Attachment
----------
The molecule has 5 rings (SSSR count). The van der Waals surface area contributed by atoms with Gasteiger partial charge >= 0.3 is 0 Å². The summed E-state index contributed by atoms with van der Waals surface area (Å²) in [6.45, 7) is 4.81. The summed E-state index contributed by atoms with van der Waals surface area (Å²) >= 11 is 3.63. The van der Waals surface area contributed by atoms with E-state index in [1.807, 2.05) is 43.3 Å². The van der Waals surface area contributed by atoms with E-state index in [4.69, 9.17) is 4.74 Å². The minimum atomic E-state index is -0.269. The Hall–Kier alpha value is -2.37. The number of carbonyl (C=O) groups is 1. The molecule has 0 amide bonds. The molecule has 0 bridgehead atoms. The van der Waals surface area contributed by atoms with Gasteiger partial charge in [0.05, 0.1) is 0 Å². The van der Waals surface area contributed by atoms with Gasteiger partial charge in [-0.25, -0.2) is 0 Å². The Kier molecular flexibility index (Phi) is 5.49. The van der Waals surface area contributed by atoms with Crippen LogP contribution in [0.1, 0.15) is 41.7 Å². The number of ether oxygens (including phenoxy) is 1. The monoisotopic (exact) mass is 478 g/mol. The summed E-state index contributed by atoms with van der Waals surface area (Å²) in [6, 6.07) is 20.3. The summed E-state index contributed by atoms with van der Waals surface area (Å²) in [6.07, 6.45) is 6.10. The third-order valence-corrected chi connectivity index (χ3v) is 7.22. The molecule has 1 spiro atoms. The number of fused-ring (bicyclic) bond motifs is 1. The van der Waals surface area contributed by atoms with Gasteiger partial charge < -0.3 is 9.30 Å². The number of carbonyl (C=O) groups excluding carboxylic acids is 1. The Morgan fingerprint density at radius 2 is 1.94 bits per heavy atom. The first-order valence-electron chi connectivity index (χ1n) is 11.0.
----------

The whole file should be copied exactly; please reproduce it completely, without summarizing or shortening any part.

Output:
The molecule has 5 rings (SSSR count). The van der Waals surface area contributed by atoms with Gasteiger partial charge >= 0.3 is 0 Å². The summed E-state index contributed by atoms with van der Waals surface area (Å²) in [6.45, 7) is 4.81. The summed E-state index contributed by atoms with van der Waals surface area (Å²) >= 11 is 3.63. The van der Waals surface area contributed by atoms with E-state index in [1.807, 2.05) is 43.3 Å². The van der Waals surface area contributed by atoms with E-state index in [4.69, 9.17) is 4.74 Å². The minimum atomic E-state index is -0.269. The Hall–Kier alpha value is -2.37. The number of carbonyl (C=O) groups is 1. The molecule has 0 amide bonds. The molecule has 0 bridgehead atoms. The van der Waals surface area contributed by atoms with Gasteiger partial charge in [0.05, 0.1) is 0 Å². The van der Waals surface area contributed by atoms with Gasteiger partial charge in [-0.25, -0.2) is 0 Å². The Kier molecular flexibility index (Phi) is 5.49. The van der Waals surface area contributed by atoms with Crippen LogP contribution in [0.1, 0.15) is 41.7 Å². The number of ether oxygens (including phenoxy) is 1. The monoisotopic (exact) mass is 478 g/mol. The summed E-state index contributed by atoms with van der Waals surface area (Å²) in [6, 6.07) is 20.3. The summed E-state index contributed by atoms with van der Waals surface area (Å²) in [6.07, 6.45) is 6.10. The third-order valence-corrected chi connectivity index (χ3v) is 7.22. The molecule has 1 spiro atoms. The number of fused-ring (bicyclic) bond motifs is 1. The van der Waals surface area contributed by atoms with Gasteiger partial charge < -0.3 is 9.30 Å². The number of carbonyl (C=O) groups excluding carboxylic acids is 1. The Morgan fingerprint density at radius 2 is 1.94 bits per heavy atom. The first-order valence-electron chi connectivity index (χ1n) is 11.0.